DVLA Number Plate Falls Off And Reg Plate Thefts Reported
Police patrolling the M6 north pulled over a pricey Lamborghini after it was spotted missing a NUMBERPLATE.
The pricey supercar - which can cost around £200,000 - was stopped in Staffordshire on Sunday.
It is not uncommon for number plates to be stolen from vehicles.
Criminals target cars that are similar to the car they are driving, in an attempt to avoid apprehension and identification when committing crimes.
If you ask someone who has had their plates stolen, they will soon tell you how costly, inconvenient and stressful it can be.
Police are asking community members to do all they can to secure their number plates and make them more difficult to remove. Police will continue to target and detect offenders, but they need your help.
If you notice your neighbour’s registration plate is recently missing, tell them, and encourage them to report it to police immediately.
If your number plates are stolen you will firstly need to report the theft to your local police. You will need to contact Service Tasmania and pay to get new plates. You will also need to contact your insurance company.
You will have some explaining to do if you are pulled up by the police as it is also an offence to drive a car without plates affixed.
A stolen number plate is most likely being used on a car that is being driven by someone without a licence or is disqualified from driving, and is potentially an unsafe or dangerous driver. They are also actively avoiding police in order to commit a range of crimes including petrol stealing, car theft and burglaries.
Thefts are occurring during the day and night and are being stolen from cars parked in all areas including carparks, public streets and private driveways.
Park your car in a secure place, off the street, ideally with garaging and sensor lighting. Stay alert, report suspicious behaviour to police.
Kicking off on 6 February to coincide with 'Safer Internet Day', the campaign seeks to remind people that the only place to find DVLA services is on Gov.uk, and that any text or email asking for personal information is not from the DVLA and should be deleted without clicking.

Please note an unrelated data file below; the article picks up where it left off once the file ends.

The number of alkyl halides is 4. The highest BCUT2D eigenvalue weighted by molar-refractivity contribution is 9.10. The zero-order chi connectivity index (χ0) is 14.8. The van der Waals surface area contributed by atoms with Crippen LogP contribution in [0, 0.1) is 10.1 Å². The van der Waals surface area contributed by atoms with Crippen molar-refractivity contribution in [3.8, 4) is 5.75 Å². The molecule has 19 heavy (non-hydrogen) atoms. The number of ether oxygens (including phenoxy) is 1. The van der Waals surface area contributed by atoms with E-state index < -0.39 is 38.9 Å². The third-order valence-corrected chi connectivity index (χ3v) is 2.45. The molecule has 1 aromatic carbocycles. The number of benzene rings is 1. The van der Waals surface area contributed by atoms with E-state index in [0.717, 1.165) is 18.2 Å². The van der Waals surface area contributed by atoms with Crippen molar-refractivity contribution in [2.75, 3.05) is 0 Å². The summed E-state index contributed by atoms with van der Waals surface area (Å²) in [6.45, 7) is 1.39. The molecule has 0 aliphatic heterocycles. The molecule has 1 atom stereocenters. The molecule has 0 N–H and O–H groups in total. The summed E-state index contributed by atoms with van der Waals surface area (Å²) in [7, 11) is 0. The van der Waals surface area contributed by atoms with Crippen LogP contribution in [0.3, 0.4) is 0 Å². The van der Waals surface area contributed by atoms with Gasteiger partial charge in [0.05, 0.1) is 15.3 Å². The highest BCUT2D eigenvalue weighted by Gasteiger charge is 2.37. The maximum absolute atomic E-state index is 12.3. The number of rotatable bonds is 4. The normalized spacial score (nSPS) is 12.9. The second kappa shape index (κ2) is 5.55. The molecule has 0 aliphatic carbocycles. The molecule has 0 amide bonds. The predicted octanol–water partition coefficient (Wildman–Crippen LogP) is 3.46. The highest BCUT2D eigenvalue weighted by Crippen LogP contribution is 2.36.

Aimed at all motorists, the campaign's emphasis is on digital channels, as online is where phishing is most prevalent.
But the DVLA recognises that, given the broad age range of its audience, many motorists renew their car tax by phone. The organisation is therefore targeting traditional media too.
With social the medium of choice (via the DVLA's Twitter and Facebook channels), impactful imagery is being used to convey the message, built on a 'mask' visual depicting danger and crookery.
The campaign's central message is telling people what they should and should not expect when dealing with the DVLA online or on the phone. Activity encourages people to click through to a DVLA news story that gives details on staying safe online and on the phone. It provides links to sites including Get Safe Online and various government portals where they can report suspicious behaviour.
The timescale of the campaign is indefinite, with the DVLA planning to reinforce its messaging on a regular basis into the long term.
Measuring the campaign's impact will be a critical element in the push. The DVLA will track the number of views to its news story and is monitoring impressions and engagement on social media, its media coverage and calls and complaints made to its call centre.
Liz Rees, the DVLA's head of external comms, said: "We often receive messages from customers and colleagues about refund scams purporting to be from DVLA. More recently, people have been posting their documents online without realising that their personal details are clearly visible. It’s important that motorists understand the risks of posting personal details online.
"We also want to remind them that we will not send any texts or emails asking for personal details and that the only place to find official DVLA services and information is Gov.uk."
How close a series of letters or numbers are to a real name of word: if the match quality is high (and the numbers and letters are very convincing in making a popular word), the value of the registration plate will be higher. This means that a match like 5IMON, for the name Simon, will be worth a lot more than a more obscure set of letters and numbers that are not as convincing a match, such as S17 MMM for the name Sam.
The style of the plate: this means establishing if it is a new-style plate, an older-style format or if it is dateless or Irish, for instance. Other options are that it is a prefix-style plate or a suffix-style plate. New-style number plates, which have been produced since 2001, tend to be the least valuable because they are a bit less appealing to some collectors, plus the rule about not having plates that are newer than your car can also come into play, putting people off from buying a newer-style plate for their older car. Prefix-style number plates, which were in production between 1983 and 2001 can be more popular as more vehicles are entitled to have those licence numbers, and they may have fewer characters in total. Suffix-style plates, issued from 1963 to 1983 are relatively rare, which means they can attract higher prices than prefix-style plates and newer designs. Dateless number plates, also known as cherished number plates, were produced between 1903 and 1963 and are nearly always the most valuable number plate configurations; they have fewer digits and their dateless nature means that people can hide the age of their car. Irish number plates are similar to dateless number plates, especially because they don’t have a year identifier. They also tend to be cheaper than other types of vehicle registration plates.
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the Cherished Numbers Guild
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